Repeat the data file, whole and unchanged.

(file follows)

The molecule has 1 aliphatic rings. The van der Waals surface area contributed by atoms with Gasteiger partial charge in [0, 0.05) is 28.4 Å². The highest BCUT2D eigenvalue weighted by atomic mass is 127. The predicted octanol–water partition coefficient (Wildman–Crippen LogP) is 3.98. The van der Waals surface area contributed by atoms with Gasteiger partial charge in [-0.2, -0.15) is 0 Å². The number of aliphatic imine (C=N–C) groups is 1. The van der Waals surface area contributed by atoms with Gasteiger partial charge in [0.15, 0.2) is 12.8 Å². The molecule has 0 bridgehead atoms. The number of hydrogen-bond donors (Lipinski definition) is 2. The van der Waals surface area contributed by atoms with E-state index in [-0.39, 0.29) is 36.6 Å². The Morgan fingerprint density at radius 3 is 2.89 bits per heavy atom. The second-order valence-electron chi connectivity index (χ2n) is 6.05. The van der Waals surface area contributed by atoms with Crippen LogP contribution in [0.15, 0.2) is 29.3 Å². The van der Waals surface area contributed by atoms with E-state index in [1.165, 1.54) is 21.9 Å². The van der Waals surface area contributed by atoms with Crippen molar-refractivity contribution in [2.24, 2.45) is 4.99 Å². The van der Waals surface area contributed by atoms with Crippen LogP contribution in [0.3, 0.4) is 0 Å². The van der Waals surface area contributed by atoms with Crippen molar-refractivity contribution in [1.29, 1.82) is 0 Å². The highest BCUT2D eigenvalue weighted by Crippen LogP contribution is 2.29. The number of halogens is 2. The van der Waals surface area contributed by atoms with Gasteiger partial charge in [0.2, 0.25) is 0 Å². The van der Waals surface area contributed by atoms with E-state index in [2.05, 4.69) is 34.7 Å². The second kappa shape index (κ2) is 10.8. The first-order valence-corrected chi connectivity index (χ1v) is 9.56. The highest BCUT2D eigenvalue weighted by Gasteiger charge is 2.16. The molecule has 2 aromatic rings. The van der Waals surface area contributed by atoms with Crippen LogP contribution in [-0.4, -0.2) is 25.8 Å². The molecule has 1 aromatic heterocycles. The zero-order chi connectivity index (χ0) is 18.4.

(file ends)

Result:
The molecule has 1 aliphatic rings. The van der Waals surface area contributed by atoms with Gasteiger partial charge in [0, 0.05) is 28.4 Å². The highest BCUT2D eigenvalue weighted by atomic mass is 127. The predicted octanol–water partition coefficient (Wildman–Crippen LogP) is 3.98. The van der Waals surface area contributed by atoms with Gasteiger partial charge in [-0.2, -0.15) is 0 Å². The number of aliphatic imine (C=N–C) groups is 1. The van der Waals surface area contributed by atoms with Gasteiger partial charge in [0.15, 0.2) is 12.8 Å². The molecule has 0 bridgehead atoms. The number of hydrogen-bond donors (Lipinski definition) is 2. The van der Waals surface area contributed by atoms with E-state index in [-0.39, 0.29) is 36.6 Å². The Morgan fingerprint density at radius 3 is 2.89 bits per heavy atom. The second-order valence-electron chi connectivity index (χ2n) is 6.05. The van der Waals surface area contributed by atoms with Crippen LogP contribution in [0.15, 0.2) is 29.3 Å². The van der Waals surface area contributed by atoms with E-state index in [1.165, 1.54) is 21.9 Å². The van der Waals surface area contributed by atoms with Crippen molar-refractivity contribution in [2.24, 2.45) is 4.99 Å². The van der Waals surface area contributed by atoms with Crippen LogP contribution in [0.3, 0.4) is 0 Å². The van der Waals surface area contributed by atoms with Crippen molar-refractivity contribution in [1.29, 1.82) is 0 Å². The highest BCUT2D eigenvalue weighted by Crippen LogP contribution is 2.29. The number of halogens is 2. The van der Waals surface area contributed by atoms with Gasteiger partial charge in [0.2, 0.25) is 0 Å². The van der Waals surface area contributed by atoms with E-state index in [2.05, 4.69) is 34.7 Å². The second kappa shape index (κ2) is 10.8. The first-order valence-corrected chi connectivity index (χ1v) is 9.56. The highest BCUT2D eigenvalue weighted by Gasteiger charge is 2.16. The molecule has 2 aromatic rings. The van der Waals surface area contributed by atoms with Crippen LogP contribution in [-0.4, -0.2) is 25.8 Å². The molecule has 1 aromatic heterocycles. The zero-order chi connectivity index (χ0) is 18.4.